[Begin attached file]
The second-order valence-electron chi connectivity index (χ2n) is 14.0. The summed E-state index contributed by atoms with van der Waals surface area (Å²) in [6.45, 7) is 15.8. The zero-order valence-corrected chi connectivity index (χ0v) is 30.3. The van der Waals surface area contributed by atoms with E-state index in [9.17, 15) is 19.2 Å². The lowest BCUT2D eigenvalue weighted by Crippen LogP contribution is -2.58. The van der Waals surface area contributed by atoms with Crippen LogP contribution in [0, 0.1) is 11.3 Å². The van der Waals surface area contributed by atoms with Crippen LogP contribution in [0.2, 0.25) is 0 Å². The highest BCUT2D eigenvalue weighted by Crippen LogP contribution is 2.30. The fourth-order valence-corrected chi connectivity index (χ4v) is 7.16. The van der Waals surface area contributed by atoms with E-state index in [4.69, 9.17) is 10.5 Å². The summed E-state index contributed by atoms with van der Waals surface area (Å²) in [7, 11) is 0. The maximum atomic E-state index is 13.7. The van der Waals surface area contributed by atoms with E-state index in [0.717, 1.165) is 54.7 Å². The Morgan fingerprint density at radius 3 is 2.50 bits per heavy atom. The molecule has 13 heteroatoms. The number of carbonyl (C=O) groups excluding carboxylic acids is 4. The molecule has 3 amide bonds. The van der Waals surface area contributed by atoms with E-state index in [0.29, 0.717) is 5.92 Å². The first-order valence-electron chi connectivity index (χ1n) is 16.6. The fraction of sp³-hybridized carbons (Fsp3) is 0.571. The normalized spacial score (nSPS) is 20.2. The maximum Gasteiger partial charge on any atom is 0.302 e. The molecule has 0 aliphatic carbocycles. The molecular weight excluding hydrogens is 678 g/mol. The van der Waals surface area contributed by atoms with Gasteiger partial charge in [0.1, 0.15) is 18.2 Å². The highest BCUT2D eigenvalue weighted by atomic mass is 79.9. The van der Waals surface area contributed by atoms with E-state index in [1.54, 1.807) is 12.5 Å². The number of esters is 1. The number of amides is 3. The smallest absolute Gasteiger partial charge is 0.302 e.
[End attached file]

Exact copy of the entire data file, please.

The second-order valence-electron chi connectivity index (χ2n) is 14.0. The summed E-state index contributed by atoms with van der Waals surface area (Å²) in [6.45, 7) is 15.8. The zero-order valence-corrected chi connectivity index (χ0v) is 30.3. The van der Waals surface area contributed by atoms with E-state index in [9.17, 15) is 19.2 Å². The lowest BCUT2D eigenvalue weighted by Crippen LogP contribution is -2.58. The van der Waals surface area contributed by atoms with Crippen LogP contribution in [0, 0.1) is 11.3 Å². The van der Waals surface area contributed by atoms with Crippen LogP contribution in [0.2, 0.25) is 0 Å². The highest BCUT2D eigenvalue weighted by Crippen LogP contribution is 2.30. The fourth-order valence-corrected chi connectivity index (χ4v) is 7.16. The van der Waals surface area contributed by atoms with E-state index in [4.69, 9.17) is 10.5 Å². The summed E-state index contributed by atoms with van der Waals surface area (Å²) in [7, 11) is 0. The maximum atomic E-state index is 13.7. The van der Waals surface area contributed by atoms with E-state index in [0.717, 1.165) is 54.7 Å². The Morgan fingerprint density at radius 3 is 2.50 bits per heavy atom. The molecule has 13 heteroatoms. The number of carbonyl (C=O) groups excluding carboxylic acids is 4. The molecule has 3 amide bonds. The van der Waals surface area contributed by atoms with E-state index in [0.29, 0.717) is 5.92 Å². The first-order valence-electron chi connectivity index (χ1n) is 16.6. The fraction of sp³-hybridized carbons (Fsp3) is 0.571. The normalized spacial score (nSPS) is 20.2. The maximum Gasteiger partial charge on any atom is 0.302 e. The molecule has 0 aliphatic carbocycles. The molecular weight excluding hydrogens is 678 g/mol. The van der Waals surface area contributed by atoms with Gasteiger partial charge in [0.1, 0.15) is 18.2 Å². The highest BCUT2D eigenvalue weighted by atomic mass is 79.9. The van der Waals surface area contributed by atoms with E-state index in [1.54, 1.807) is 12.5 Å². The number of esters is 1. The number of amides is 3. The smallest absolute Gasteiger partial charge is 0.302 e.